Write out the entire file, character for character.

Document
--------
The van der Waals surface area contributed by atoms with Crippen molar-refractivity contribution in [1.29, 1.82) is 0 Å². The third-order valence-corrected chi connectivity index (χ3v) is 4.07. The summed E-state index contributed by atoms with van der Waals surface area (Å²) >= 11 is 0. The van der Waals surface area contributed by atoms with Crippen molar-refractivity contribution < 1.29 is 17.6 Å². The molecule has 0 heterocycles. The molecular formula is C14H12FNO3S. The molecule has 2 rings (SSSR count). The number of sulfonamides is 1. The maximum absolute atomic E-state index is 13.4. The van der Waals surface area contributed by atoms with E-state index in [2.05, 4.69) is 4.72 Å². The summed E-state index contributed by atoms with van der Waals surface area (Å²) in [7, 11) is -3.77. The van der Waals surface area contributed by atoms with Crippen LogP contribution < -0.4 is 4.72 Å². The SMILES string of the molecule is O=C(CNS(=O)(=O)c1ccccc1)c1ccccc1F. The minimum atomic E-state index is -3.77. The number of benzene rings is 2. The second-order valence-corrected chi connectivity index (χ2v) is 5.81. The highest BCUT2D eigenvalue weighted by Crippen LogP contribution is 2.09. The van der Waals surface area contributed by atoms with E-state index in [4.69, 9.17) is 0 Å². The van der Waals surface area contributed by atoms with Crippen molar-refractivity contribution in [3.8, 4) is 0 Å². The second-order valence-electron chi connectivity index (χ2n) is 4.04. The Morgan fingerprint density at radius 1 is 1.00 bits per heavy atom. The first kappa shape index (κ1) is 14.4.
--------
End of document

The van der Waals surface area contributed by atoms with Crippen molar-refractivity contribution in [1.29, 1.82) is 0 Å². The third-order valence-corrected chi connectivity index (χ3v) is 4.07. The summed E-state index contributed by atoms with van der Waals surface area (Å²) >= 11 is 0. The van der Waals surface area contributed by atoms with Crippen molar-refractivity contribution < 1.29 is 17.6 Å². The molecule has 0 heterocycles. The molecular formula is C14H12FNO3S. The molecule has 2 rings (SSSR count). The number of sulfonamides is 1. The maximum absolute atomic E-state index is 13.4. The van der Waals surface area contributed by atoms with E-state index in [2.05, 4.69) is 4.72 Å². The summed E-state index contributed by atoms with van der Waals surface area (Å²) in [7, 11) is -3.77. The van der Waals surface area contributed by atoms with Crippen LogP contribution < -0.4 is 4.72 Å². The SMILES string of the molecule is O=C(CNS(=O)(=O)c1ccccc1)c1ccccc1F. The minimum atomic E-state index is -3.77. The number of benzene rings is 2. The second-order valence-corrected chi connectivity index (χ2v) is 5.81. The highest BCUT2D eigenvalue weighted by Crippen LogP contribution is 2.09. The van der Waals surface area contributed by atoms with E-state index in [4.69, 9.17) is 0 Å². The van der Waals surface area contributed by atoms with Crippen molar-refractivity contribution in [3.8, 4) is 0 Å². The second-order valence-electron chi connectivity index (χ2n) is 4.04. The Morgan fingerprint density at radius 1 is 1.00 bits per heavy atom. The first kappa shape index (κ1) is 14.4.